The tune settings in this book are all 'session friendly', i.e. you can learn them exactly as written and know that you will have a perfectly acceptable version. However, I consider it unwise to learn a tune from only one source and I would suggest strongly that, when learning a new tune, you pay heed to other books, recordings and live performances. It is important to note that the settings in this book are greatly influenced by the instrument I play, the D/G melodeon (an accordion system rarely found in Irish music circles - B/C and C sharp/D are the norm). I've made a conscious effort to allow this to happen in order to give the book its own unique character. When choosing books, take care not to be put off by the title; some of the best sources of tunes are from tuition books. Just because the book cover says 'Learn to Play the Banjo', don't think it's of no use if you play the tin whistle. Books will only help you to learn the notes of a tune. To pick up the rhythm of Irish music you must devote a large amount of time listening to both recordings and live musicians. Of greatest importance, you must practice; the value of this book is directly proportional to the number of hours a day you spend practicing. Chord arrangements are more or less as played on the soundtrack, but nevertheless, are only suggestions. The dominant chords (i.e. D in the key of G, A in the key of D and E in the key of A etc.) throughout this book are noted as plain major chords, whereas many musicians prefer to play the seventh (D7, A7, E7 etc.). Feel free to play either type of chord as the mood takes you. Suggested ornamentation has been kept to a minimum and is indicated by the symbol ~.To help those whose music reading skills only extends as far as finding the notes, a separate, optional CD has been produced (AM406C -DMPCD1101), so you can familiarize yourself with a tune before learning it.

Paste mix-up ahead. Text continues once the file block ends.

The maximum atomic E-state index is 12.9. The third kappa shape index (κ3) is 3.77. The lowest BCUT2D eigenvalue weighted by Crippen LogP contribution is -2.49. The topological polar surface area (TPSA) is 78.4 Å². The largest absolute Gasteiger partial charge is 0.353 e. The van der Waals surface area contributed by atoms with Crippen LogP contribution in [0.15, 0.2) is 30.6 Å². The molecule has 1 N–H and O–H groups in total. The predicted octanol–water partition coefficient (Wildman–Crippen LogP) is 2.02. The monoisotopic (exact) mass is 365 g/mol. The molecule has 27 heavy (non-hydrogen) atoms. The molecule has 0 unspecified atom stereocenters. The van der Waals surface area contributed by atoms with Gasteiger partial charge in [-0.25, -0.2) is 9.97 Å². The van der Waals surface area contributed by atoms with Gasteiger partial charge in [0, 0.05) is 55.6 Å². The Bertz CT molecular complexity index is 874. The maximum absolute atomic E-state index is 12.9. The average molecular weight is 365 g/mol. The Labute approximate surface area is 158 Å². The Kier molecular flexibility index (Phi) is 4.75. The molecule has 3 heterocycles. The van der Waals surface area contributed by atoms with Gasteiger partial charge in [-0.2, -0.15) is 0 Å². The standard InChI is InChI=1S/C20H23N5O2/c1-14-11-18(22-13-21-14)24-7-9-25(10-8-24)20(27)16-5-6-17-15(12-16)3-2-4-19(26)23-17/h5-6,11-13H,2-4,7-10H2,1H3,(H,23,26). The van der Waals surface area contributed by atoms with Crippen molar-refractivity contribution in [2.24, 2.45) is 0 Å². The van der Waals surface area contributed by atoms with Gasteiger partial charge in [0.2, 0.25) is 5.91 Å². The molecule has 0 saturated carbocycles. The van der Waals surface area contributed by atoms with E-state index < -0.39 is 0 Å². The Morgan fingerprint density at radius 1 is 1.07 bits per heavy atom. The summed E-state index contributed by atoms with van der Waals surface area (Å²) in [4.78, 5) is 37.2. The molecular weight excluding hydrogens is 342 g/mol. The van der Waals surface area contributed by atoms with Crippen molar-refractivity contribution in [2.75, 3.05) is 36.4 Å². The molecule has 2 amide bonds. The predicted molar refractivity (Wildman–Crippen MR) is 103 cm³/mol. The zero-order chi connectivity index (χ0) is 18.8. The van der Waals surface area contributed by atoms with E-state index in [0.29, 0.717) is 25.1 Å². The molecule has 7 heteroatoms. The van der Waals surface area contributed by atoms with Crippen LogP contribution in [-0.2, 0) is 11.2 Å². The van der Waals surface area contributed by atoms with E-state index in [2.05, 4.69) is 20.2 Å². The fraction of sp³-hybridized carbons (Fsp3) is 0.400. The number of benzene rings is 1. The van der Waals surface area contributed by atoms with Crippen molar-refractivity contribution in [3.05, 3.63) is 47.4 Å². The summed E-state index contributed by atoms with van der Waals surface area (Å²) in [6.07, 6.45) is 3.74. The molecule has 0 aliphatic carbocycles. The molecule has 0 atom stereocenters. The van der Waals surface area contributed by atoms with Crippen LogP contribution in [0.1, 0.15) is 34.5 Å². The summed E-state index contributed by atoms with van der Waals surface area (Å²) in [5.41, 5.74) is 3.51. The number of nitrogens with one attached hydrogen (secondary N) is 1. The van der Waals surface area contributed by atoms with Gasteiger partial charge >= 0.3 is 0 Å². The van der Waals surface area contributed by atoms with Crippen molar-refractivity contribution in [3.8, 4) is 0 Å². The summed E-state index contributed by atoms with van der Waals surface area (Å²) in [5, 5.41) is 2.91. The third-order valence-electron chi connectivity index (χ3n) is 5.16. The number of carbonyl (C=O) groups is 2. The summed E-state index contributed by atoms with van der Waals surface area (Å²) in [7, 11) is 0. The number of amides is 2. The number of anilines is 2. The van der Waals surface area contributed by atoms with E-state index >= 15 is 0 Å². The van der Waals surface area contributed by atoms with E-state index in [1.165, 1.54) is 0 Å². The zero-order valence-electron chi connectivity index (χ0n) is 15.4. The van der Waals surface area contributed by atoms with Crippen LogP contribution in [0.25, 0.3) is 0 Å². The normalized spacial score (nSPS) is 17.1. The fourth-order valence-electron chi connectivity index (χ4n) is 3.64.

100 Popular Irish Session Tunes (Mally Presents S.)